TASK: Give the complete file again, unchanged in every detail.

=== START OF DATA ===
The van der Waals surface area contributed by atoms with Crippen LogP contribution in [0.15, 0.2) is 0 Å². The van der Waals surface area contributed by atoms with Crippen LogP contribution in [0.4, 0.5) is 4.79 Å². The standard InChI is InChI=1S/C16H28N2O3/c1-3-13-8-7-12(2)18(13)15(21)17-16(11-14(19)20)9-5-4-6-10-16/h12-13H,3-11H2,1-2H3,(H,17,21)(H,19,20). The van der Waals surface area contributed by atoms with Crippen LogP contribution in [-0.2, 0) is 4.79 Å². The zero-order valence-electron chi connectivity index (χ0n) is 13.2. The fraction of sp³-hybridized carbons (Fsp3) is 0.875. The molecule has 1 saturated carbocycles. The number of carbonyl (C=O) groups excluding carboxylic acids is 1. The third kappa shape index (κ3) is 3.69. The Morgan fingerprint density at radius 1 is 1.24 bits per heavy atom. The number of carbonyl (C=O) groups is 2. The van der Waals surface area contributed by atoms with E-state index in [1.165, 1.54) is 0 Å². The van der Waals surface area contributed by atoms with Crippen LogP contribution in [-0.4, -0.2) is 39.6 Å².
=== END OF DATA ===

The van der Waals surface area contributed by atoms with Crippen LogP contribution in [0.15, 0.2) is 0 Å². The van der Waals surface area contributed by atoms with Crippen LogP contribution in [0.4, 0.5) is 4.79 Å². The standard InChI is InChI=1S/C16H28N2O3/c1-3-13-8-7-12(2)18(13)15(21)17-16(11-14(19)20)9-5-4-6-10-16/h12-13H,3-11H2,1-2H3,(H,17,21)(H,19,20). The van der Waals surface area contributed by atoms with Crippen LogP contribution in [-0.2, 0) is 4.79 Å². The zero-order valence-electron chi connectivity index (χ0n) is 13.2. The fraction of sp³-hybridized carbons (Fsp3) is 0.875. The molecule has 1 saturated carbocycles. The number of carbonyl (C=O) groups excluding carboxylic acids is 1. The third kappa shape index (κ3) is 3.69. The Morgan fingerprint density at radius 1 is 1.24 bits per heavy atom. The number of carbonyl (C=O) groups is 2. The van der Waals surface area contributed by atoms with E-state index in [1.165, 1.54) is 0 Å². The van der Waals surface area contributed by atoms with Crippen LogP contribution in [-0.4, -0.2) is 39.6 Å².